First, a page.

Brawley-Dennis film tests
There were two film cameras, one in 35 mm 1.85 format, and the other in Super 16. These were loaded with KODAK VISION3 500T Color Negative Film 5219 (7219 in the case of the smaller gauge). They also shot the scenes with the Arri Alexa, RED MX, Canon EOS 1DMK4 and a prototype of the not-yet-released Sony PMW F3.
The duo insisted on seeing the image projected on cinema screens. Deluxe Labs in Melbourne agreed to handle postproduction and to create both the final DCP and a 35mm print. Colourist Stanley Lopuszanski from Deluxe spent hours trying to get the most out of each format. Brawley and Dennis wanted each format to have its own characteristics and play to its strengths.
A 35mm print was struck and six versions of the same short sequence of shots were screened, followed by some direct side-by-side shots from each camera. A 200% blow up was included to reveal how the resolution held up. There was also a graded and ungraded comparison so viewers could judge how much or little information there was in the originals. Extra information is important because it gives filmmakers more creative flexibility during postproduction.
Meanwhile, the word spread and interest in the experiment grew. Eventually more than 200 people turned up to watch the 35mm print and DCP in the highly regarded cinemas at the Australian Centre for the Moving Image in Melbourne.
At first, the audience was not told which images were from which camera. Only three of the 200 assembled were confident enough to say that they could identify all six cameras correctly.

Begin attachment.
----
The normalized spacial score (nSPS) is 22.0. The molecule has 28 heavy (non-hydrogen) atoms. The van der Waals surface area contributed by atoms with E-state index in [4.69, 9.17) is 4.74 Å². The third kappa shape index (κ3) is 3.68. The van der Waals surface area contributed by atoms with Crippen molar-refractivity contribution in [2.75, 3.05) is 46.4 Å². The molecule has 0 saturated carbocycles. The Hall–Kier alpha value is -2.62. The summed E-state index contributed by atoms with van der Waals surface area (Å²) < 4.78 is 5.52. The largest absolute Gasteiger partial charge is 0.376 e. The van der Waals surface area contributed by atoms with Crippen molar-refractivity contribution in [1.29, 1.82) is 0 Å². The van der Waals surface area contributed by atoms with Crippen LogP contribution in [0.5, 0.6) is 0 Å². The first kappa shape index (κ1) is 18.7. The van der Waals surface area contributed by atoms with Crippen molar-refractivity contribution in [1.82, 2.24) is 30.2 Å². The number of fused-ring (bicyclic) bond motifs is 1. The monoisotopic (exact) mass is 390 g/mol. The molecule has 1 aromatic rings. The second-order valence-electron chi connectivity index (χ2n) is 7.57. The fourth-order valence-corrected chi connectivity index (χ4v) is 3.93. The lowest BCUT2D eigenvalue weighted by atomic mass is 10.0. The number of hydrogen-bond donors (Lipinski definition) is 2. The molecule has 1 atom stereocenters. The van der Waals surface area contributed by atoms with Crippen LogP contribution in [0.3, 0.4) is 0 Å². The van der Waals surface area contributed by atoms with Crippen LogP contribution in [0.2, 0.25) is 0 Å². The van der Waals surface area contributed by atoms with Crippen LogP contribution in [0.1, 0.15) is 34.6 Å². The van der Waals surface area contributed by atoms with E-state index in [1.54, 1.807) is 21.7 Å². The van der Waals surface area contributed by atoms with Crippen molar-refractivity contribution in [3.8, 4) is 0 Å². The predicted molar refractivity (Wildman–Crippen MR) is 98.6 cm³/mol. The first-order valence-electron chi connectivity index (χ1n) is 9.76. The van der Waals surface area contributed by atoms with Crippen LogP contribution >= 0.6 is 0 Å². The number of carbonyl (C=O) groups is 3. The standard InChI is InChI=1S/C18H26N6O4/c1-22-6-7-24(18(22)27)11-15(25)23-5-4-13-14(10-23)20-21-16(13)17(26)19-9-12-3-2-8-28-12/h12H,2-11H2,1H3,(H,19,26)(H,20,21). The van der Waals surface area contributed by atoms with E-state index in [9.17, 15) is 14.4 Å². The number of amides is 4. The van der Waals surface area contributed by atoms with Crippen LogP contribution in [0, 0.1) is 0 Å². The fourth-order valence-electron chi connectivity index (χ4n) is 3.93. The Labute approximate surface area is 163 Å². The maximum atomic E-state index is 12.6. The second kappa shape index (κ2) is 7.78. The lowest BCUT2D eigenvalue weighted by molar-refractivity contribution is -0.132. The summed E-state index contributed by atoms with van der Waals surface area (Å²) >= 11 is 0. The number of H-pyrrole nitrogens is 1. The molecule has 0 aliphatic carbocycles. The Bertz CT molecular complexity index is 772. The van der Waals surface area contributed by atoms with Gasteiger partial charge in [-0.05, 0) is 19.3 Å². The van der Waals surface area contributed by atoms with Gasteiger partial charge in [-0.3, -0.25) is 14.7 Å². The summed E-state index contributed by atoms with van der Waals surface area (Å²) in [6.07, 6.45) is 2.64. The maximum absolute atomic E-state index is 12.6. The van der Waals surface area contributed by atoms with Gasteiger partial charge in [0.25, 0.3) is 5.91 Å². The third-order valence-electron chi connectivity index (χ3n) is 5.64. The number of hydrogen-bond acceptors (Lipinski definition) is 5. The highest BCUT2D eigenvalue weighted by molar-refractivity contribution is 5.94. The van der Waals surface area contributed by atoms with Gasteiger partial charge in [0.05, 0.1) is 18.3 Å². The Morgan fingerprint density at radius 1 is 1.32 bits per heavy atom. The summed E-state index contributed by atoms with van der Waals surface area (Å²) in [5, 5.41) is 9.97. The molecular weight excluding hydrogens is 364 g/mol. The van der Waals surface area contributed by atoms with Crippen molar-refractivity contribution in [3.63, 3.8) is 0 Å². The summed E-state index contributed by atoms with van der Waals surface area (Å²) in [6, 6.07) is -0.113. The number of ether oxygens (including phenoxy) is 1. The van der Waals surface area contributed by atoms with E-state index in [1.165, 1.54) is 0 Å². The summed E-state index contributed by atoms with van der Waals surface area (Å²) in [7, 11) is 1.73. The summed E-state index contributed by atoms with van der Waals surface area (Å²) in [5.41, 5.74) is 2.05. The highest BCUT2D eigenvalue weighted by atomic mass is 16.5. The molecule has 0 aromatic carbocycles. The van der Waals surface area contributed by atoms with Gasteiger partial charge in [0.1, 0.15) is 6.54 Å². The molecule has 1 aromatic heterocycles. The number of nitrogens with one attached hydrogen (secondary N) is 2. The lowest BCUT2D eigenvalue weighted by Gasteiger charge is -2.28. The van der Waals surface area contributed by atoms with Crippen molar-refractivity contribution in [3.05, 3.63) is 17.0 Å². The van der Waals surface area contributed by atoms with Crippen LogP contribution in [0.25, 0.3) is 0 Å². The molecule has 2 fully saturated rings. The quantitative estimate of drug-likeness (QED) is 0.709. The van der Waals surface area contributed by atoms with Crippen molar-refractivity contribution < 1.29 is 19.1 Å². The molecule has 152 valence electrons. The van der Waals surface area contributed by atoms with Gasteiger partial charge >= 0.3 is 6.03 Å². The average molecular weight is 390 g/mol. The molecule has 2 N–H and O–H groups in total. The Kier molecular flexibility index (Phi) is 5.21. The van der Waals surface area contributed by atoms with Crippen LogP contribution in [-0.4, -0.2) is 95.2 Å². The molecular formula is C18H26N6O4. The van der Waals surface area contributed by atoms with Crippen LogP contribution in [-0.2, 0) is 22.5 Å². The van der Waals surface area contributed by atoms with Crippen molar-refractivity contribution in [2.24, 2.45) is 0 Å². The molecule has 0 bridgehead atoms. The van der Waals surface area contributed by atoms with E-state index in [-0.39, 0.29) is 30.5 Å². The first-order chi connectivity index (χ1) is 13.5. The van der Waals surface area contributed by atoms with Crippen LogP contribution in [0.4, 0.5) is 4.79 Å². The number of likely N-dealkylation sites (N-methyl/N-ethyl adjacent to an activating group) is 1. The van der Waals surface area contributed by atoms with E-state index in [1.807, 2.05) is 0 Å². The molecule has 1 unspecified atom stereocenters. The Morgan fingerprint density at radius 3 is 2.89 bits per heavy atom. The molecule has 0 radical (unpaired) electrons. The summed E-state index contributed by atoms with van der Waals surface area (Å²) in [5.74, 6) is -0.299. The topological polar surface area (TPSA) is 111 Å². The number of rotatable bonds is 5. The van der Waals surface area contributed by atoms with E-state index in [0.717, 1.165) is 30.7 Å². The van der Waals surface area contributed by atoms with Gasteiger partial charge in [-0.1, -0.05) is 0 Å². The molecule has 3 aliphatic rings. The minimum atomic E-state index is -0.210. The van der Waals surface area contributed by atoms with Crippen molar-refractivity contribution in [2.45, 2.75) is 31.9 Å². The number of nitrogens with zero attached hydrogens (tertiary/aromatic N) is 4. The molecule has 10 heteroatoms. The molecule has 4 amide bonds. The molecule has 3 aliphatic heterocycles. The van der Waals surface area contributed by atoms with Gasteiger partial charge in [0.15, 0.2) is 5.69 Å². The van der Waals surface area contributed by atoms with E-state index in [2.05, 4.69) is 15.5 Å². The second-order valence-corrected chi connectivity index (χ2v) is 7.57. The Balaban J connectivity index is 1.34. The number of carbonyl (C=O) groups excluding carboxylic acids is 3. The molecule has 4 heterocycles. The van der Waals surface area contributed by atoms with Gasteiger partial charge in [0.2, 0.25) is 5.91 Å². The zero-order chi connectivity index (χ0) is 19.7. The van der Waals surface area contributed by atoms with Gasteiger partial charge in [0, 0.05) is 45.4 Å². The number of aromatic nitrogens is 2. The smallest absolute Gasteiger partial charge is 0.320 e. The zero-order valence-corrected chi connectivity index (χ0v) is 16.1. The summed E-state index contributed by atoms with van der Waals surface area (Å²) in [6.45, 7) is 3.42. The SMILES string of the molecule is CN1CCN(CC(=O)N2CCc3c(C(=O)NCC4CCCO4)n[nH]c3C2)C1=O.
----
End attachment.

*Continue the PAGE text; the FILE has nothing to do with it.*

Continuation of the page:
“I was very surprised at how well film did in an available light situation, when compared with the digital options,” says Dennis. “I still prefer the colour and skin tones on film, and the stock saw into the blacks as well as the Red or Alexa.
“I still adore film – but you need to calculate your audience response,” she says. “The digital formats are so clean – the resolution so astounding – that the qualities film brings (that humanising softness and luminosity) can't help but accrue meaning. The choice to use film is becoming a very deliberate one. Whether, in the end, we associate it with nostalgia, or something more compelling like truth – only time will tell.”
Brawley has been invited to present the test for members of SMPTE (the Society of Motion Picture & Television Engineers) in Sydney later this year.
“This was an extremely brutal test in lots of ways,” he says. “As if we were shooting a dogme film, we were only allowing ourselves what already existed and tried to make the most of that. Film certainly held its own, and outdid my expectations. The audience by a small margin preferred the look of the 35mm over all the other formats.”
“I certainly think for many stories out there, it is still the best choice,” Dennis concludes. “I can't imagine Terence Malick shooting The Tree of Life on a digital medium.”